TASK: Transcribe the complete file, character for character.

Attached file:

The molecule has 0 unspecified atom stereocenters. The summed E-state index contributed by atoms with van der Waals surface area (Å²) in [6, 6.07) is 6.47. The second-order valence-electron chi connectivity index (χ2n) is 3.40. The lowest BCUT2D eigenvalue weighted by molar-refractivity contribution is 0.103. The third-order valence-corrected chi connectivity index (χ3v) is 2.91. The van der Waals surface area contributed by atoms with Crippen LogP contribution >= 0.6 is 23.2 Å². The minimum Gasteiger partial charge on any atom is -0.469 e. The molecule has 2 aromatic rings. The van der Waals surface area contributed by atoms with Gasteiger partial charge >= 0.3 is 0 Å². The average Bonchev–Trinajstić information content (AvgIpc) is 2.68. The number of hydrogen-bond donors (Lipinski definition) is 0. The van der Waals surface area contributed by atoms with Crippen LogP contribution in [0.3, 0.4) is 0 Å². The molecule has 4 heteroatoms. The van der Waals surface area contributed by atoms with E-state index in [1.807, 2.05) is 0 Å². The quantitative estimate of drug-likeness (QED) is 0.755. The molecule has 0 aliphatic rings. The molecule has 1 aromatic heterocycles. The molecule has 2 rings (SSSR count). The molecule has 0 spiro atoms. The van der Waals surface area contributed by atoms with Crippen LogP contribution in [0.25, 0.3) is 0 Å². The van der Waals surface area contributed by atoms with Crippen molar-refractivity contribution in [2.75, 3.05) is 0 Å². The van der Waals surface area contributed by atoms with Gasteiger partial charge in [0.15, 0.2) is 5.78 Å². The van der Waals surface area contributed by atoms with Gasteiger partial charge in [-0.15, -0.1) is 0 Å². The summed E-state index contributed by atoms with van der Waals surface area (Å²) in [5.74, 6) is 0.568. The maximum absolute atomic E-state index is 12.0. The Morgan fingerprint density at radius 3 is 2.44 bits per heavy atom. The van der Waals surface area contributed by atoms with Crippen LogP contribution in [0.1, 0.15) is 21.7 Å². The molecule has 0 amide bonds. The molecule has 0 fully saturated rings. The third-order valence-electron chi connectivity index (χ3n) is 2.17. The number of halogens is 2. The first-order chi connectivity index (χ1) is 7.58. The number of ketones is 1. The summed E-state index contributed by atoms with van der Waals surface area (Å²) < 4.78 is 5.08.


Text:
The molecule has 0 unspecified atom stereocenters. The summed E-state index contributed by atoms with van der Waals surface area (Å²) in [6, 6.07) is 6.47. The second-order valence-electron chi connectivity index (χ2n) is 3.40. The lowest BCUT2D eigenvalue weighted by molar-refractivity contribution is 0.103. The third-order valence-corrected chi connectivity index (χ3v) is 2.91. The van der Waals surface area contributed by atoms with Crippen LogP contribution >= 0.6 is 23.2 Å². The minimum Gasteiger partial charge on any atom is -0.469 e. The molecule has 2 aromatic rings. The van der Waals surface area contributed by atoms with Gasteiger partial charge >= 0.3 is 0 Å². The average Bonchev–Trinajstić information content (AvgIpc) is 2.68. The number of hydrogen-bond donors (Lipinski definition) is 0. The van der Waals surface area contributed by atoms with Crippen LogP contribution in [0.3, 0.4) is 0 Å². The molecule has 4 heteroatoms. The van der Waals surface area contributed by atoms with E-state index in [1.807, 2.05) is 0 Å². The quantitative estimate of drug-likeness (QED) is 0.755. The molecule has 0 aliphatic rings. The molecule has 1 aromatic heterocycles. The molecule has 2 rings (SSSR count). The molecule has 0 spiro atoms. The van der Waals surface area contributed by atoms with Crippen LogP contribution in [0.25, 0.3) is 0 Å². The van der Waals surface area contributed by atoms with Crippen molar-refractivity contribution in [2.75, 3.05) is 0 Å². The van der Waals surface area contributed by atoms with Gasteiger partial charge in [0.15, 0.2) is 5.78 Å². The van der Waals surface area contributed by atoms with Gasteiger partial charge in [-0.15, -0.1) is 0 Å². The summed E-state index contributed by atoms with van der Waals surface area (Å²) in [5.74, 6) is 0.568. The maximum absolute atomic E-state index is 12.0. The Morgan fingerprint density at radius 3 is 2.44 bits per heavy atom. The van der Waals surface area contributed by atoms with Crippen LogP contribution in [0.1, 0.15) is 21.7 Å². The molecule has 0 amide bonds. The molecule has 0 fully saturated rings. The third-order valence-electron chi connectivity index (χ3n) is 2.17. The number of halogens is 2. The first-order chi connectivity index (χ1) is 7.58. The number of ketones is 1. The summed E-state index contributed by atoms with van der Waals surface area (Å²) < 4.78 is 5.08.